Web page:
McCaskill’s Friday schedule also had planned town halls in Cuba, Potosi and Farmington.
BALTIMORE (WJZ) — It’s the most delicious time of the summer in Baltimore County.
“We’re excited,” says Lando Orsino, general manager of Pappas in Parkville.
Pappas and dozens of other restaurants will be offering prix fixe lunch and dinner options through August 19.
“We get to see old customers who we see on a regular basis, and we have a lot of them,” Orsino says. “Everybody comes here for the crab cakes. But this gives us an opportunity to maybe meet some new people who get to try us out and hopefully join our customer base.”
“It’s nice to see the crowds because this is our life,” says Pappas executive chef Wilson Rodriguez. “We depend on our customers and we are very proud to have all of them here.”
And a boost for the county’s restaurants is also a boost for the local economy.
“The restaurant business is a huge economic engine for Baltimore County with yearly revenues of $1.6 billion,” says Brian Boston, executive chef at The Milton Inn. “We also employ over 27,000 people in 1,600 eating establishments around the county.”
For a full list of participating restaurants CLICK HERE.
Top Republican Senate recruit Josh Hawley is taking concrete steps to run for Senate in 2018 with the opening of an exploratory committee, sources close to him told the Washington Examiner on Thursday.
Hawley, the Missouri attorney general, was to file his federal exploratory committee papers on Friday with his state campaign committee in the process of informing donors that it would no longer accept contributions. He plans to begin raising money aggressively, according to sources close to Hawley.
Hawley’s move toward a Senate run was sure to cheer Senate Majority Leader Mitch McConnell, R-Ky., and the team at the National Republican Senatorial Committee, the Senate GOP campaign arm.
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They have been without a top candidate to challenge vulnerable Democratic Sen. Claire McCaskill since Rep. Ann Wagner, R-Mo., decided against a Senate bid in favor of running for re-election to the House.
McCaskill was equally endangered in 2012 but won re-election in part because the Republicans nominated a flawed challenger.
Hawley running would appear to quell GOP concerns of a repeat. He’s a candidate who can unify the conservative and establishment wings of the party and has the support of top Republican donors in Missouri.
His entrance into the race had been taking longer than some insiders expected while he discussed the matter with family and close advisors.
KANSAS CITY, Mo. (AP) — A Missouri man is accused of critically injuring a woman by purposely dropping an old television set onto her from a third-floor balcony.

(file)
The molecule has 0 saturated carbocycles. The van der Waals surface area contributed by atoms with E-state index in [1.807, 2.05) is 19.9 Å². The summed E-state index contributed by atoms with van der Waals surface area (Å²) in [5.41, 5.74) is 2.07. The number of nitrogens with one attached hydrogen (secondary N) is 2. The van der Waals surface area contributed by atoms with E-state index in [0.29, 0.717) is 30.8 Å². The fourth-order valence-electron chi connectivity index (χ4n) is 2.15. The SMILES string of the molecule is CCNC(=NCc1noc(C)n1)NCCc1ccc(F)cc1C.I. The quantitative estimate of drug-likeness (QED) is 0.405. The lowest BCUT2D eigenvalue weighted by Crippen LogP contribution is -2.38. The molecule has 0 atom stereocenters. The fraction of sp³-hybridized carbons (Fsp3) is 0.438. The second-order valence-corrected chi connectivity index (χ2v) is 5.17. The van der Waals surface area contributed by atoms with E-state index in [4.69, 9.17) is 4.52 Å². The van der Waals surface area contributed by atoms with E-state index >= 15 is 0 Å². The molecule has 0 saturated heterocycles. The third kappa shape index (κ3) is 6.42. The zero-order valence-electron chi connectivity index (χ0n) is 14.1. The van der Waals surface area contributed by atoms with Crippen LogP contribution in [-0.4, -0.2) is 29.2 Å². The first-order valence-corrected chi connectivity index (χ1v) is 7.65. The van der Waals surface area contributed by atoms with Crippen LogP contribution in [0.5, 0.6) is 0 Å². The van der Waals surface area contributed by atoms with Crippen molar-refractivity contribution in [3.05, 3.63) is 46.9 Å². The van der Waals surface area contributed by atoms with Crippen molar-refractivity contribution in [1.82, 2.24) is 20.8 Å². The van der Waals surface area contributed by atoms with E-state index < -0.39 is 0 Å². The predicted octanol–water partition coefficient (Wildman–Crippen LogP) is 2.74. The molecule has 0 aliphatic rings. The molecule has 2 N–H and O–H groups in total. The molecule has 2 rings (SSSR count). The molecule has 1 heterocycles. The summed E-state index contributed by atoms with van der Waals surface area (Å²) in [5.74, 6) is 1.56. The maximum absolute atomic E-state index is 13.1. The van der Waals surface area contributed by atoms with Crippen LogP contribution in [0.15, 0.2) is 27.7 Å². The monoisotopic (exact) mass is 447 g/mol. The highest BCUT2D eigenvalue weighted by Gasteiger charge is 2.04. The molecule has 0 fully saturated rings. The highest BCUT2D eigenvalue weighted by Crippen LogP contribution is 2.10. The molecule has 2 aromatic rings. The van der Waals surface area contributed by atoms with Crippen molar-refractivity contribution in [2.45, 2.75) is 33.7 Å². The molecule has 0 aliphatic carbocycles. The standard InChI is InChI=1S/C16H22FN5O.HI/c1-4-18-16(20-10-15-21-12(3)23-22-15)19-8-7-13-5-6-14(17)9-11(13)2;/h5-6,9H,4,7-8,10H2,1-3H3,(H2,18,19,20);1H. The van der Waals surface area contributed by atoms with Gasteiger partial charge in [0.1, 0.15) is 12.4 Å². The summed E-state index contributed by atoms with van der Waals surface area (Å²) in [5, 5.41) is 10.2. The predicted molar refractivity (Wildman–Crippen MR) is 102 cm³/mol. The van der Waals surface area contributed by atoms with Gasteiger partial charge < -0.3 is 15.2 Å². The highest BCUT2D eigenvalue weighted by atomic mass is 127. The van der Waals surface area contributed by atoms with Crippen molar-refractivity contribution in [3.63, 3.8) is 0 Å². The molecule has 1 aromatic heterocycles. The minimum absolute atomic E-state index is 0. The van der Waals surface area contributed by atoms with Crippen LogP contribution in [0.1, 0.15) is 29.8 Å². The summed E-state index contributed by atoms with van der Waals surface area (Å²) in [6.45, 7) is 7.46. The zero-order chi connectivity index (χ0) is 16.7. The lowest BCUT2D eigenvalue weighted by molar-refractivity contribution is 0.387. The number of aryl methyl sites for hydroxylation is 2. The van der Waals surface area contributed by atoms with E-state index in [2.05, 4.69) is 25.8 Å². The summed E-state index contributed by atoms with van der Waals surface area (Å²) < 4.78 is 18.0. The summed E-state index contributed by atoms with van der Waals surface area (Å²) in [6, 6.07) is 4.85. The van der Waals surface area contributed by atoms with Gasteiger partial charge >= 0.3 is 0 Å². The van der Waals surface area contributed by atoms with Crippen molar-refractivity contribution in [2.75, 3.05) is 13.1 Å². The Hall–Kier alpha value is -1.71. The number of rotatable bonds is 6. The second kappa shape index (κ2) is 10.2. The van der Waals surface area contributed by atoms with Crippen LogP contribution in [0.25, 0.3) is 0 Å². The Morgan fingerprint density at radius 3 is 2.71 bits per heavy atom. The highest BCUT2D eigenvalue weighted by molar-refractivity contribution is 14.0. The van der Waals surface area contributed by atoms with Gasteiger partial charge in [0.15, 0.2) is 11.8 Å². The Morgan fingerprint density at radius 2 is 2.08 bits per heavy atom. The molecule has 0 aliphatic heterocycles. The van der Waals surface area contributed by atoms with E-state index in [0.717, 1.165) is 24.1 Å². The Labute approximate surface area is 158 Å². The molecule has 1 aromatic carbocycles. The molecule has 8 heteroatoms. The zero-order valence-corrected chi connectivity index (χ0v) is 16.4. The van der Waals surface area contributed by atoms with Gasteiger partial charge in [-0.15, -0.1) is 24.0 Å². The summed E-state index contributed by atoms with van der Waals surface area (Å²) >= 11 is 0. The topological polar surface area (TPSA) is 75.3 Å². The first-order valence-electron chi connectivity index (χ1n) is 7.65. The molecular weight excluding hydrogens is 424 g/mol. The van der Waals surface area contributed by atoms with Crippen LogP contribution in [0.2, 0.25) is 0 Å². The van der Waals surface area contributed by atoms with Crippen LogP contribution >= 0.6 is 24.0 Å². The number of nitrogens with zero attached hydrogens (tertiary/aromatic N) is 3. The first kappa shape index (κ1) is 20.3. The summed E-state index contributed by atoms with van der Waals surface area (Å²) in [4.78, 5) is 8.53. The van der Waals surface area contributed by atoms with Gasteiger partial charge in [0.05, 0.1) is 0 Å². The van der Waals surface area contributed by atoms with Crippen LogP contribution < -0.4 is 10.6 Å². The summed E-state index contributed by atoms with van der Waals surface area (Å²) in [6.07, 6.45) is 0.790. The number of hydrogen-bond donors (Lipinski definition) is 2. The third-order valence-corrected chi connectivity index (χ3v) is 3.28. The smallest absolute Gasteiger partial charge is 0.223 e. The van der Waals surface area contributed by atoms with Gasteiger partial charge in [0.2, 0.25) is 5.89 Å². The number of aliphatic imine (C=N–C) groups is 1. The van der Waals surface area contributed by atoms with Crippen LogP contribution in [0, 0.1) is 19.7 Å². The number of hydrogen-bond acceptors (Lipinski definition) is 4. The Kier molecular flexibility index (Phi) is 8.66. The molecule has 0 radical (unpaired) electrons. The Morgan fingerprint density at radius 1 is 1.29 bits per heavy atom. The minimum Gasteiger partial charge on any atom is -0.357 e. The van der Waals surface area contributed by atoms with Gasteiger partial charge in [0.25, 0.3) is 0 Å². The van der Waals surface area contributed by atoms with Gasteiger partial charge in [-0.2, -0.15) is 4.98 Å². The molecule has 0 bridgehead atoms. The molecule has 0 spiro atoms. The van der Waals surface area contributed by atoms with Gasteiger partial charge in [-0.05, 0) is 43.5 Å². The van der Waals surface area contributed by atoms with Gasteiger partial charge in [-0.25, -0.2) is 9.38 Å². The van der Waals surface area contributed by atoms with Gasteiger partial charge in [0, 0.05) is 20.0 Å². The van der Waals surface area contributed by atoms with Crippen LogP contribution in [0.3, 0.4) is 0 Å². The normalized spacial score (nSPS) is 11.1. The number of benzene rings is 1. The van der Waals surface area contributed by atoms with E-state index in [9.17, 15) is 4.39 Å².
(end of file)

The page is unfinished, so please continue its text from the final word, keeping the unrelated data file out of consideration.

Jackson County prosecutors charged 36-year-old Otishus Kirkwood of Kansas City, Missouri, with first-degree assault and armed criminal action.
Authorities say the victim, who was not identified, sustained life-threatening injuries.
Investigators allege in court filings that officers on Thursday found the victim unconscious in front of the apartment building, near a broken tube television set.
Police say a witness reported that Kirkwood threw the large television from an apartment’s third-floor balcony, striking the victim on the head. The apartment’s occupant said the victim and Kirkwood were homeless, and that he allowed them to occasionally sleep in his apartment.
Online court records don’t show whether Kirkwood has an attorney.
Starting next year, Missouri will no longer pay for all public high school juniors to take the ACT for free after Gov. Eric Greitens cut $4 million in assessment funding.
In 2016, the year after Missouri began offering the free college entrance exam, the percentage of public school graduating seniors who took the test increased from 67.6 percent to 92 percent, according to the Missouri Department of Elementary and Secondary Education. Offering the test for free is considered valuable because it can encourage more students to apply for college and it gives a more accurate picture of statewide student performance.
But 2016 also saw a noticeable drop in the average composite ACT score for Missouri students. It fell to 20.2 from 21.7 the year before. That’s slightly under the national average of 20.8.
At the same time, however, the percentage of Missouri graduates who tested at or above the national average increased from 30.9 percent to 39.5 percent, according to the state education department.
Average composite scores are expected to drop as more students take the ACT, since more students who may not have planned or prepared to take the test or attend college end up taking it if it’s free.
When more students in a school district take the ACT, it doesn’t just potentially increase the number of students who apply for or enter college. It can also help a district’s rating with the state, since Missouri rewards districts that have high percentages of graduates who have taken the ACT or other college standardized test and who have scored well on it.
There still is a way for students to take the ACT for free. Districts can request fee waivers from the national ACT organization for students who qualify for free or reduced-price lunch, a measure of poverty. The ACT costs $62.50 per test, including the writing component.